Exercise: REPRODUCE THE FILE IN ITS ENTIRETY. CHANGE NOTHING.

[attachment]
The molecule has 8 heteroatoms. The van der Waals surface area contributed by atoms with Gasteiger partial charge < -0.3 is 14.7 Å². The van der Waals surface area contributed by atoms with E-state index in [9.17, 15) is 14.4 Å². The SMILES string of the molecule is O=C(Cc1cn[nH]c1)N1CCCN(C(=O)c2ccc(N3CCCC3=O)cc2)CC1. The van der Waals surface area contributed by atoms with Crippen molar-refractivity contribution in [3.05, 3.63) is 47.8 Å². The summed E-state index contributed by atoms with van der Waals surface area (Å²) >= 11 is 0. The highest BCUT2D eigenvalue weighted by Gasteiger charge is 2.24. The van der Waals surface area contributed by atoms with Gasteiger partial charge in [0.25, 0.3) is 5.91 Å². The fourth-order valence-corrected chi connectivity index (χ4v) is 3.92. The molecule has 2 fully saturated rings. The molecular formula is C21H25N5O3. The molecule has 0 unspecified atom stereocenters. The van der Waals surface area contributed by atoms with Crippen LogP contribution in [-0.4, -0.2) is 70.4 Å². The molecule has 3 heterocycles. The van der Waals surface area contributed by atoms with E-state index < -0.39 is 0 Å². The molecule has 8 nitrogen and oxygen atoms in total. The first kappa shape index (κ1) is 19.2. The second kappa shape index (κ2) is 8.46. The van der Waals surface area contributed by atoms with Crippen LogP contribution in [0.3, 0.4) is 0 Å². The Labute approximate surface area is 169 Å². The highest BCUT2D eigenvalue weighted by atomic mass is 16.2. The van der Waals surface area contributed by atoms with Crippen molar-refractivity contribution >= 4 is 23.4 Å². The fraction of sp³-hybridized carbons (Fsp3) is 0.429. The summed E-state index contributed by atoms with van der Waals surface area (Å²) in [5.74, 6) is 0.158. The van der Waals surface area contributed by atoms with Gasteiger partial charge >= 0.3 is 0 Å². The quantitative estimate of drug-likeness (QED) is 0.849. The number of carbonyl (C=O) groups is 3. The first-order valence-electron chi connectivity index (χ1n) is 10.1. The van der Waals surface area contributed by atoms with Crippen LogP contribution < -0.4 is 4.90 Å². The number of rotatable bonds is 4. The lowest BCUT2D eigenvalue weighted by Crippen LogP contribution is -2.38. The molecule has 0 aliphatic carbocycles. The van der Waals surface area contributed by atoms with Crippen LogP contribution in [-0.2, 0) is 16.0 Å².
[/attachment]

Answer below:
The molecule has 8 heteroatoms. The van der Waals surface area contributed by atoms with Gasteiger partial charge < -0.3 is 14.7 Å². The van der Waals surface area contributed by atoms with E-state index in [9.17, 15) is 14.4 Å². The SMILES string of the molecule is O=C(Cc1cn[nH]c1)N1CCCN(C(=O)c2ccc(N3CCCC3=O)cc2)CC1. The van der Waals surface area contributed by atoms with Crippen molar-refractivity contribution in [3.05, 3.63) is 47.8 Å². The summed E-state index contributed by atoms with van der Waals surface area (Å²) >= 11 is 0. The highest BCUT2D eigenvalue weighted by Gasteiger charge is 2.24. The van der Waals surface area contributed by atoms with Gasteiger partial charge in [0.25, 0.3) is 5.91 Å². The fourth-order valence-corrected chi connectivity index (χ4v) is 3.92. The molecule has 2 fully saturated rings. The molecular formula is C21H25N5O3. The molecule has 0 unspecified atom stereocenters. The van der Waals surface area contributed by atoms with Crippen LogP contribution in [-0.4, -0.2) is 70.4 Å². The molecule has 3 heterocycles. The van der Waals surface area contributed by atoms with E-state index < -0.39 is 0 Å². The molecule has 8 nitrogen and oxygen atoms in total. The first kappa shape index (κ1) is 19.2. The second kappa shape index (κ2) is 8.46. The van der Waals surface area contributed by atoms with Crippen LogP contribution in [0.3, 0.4) is 0 Å². The Labute approximate surface area is 169 Å². The highest BCUT2D eigenvalue weighted by atomic mass is 16.2. The van der Waals surface area contributed by atoms with Crippen molar-refractivity contribution >= 4 is 23.4 Å². The fraction of sp³-hybridized carbons (Fsp3) is 0.429. The summed E-state index contributed by atoms with van der Waals surface area (Å²) in [5.74, 6) is 0.158. The van der Waals surface area contributed by atoms with Gasteiger partial charge >= 0.3 is 0 Å². The quantitative estimate of drug-likeness (QED) is 0.849. The number of carbonyl (C=O) groups is 3. The first-order valence-electron chi connectivity index (χ1n) is 10.1. The van der Waals surface area contributed by atoms with Crippen LogP contribution < -0.4 is 4.90 Å². The number of rotatable bonds is 4. The lowest BCUT2D eigenvalue weighted by Crippen LogP contribution is -2.38. The molecule has 0 aliphatic carbocycles. The van der Waals surface area contributed by atoms with Crippen LogP contribution in [-0.2, 0) is 16.0 Å².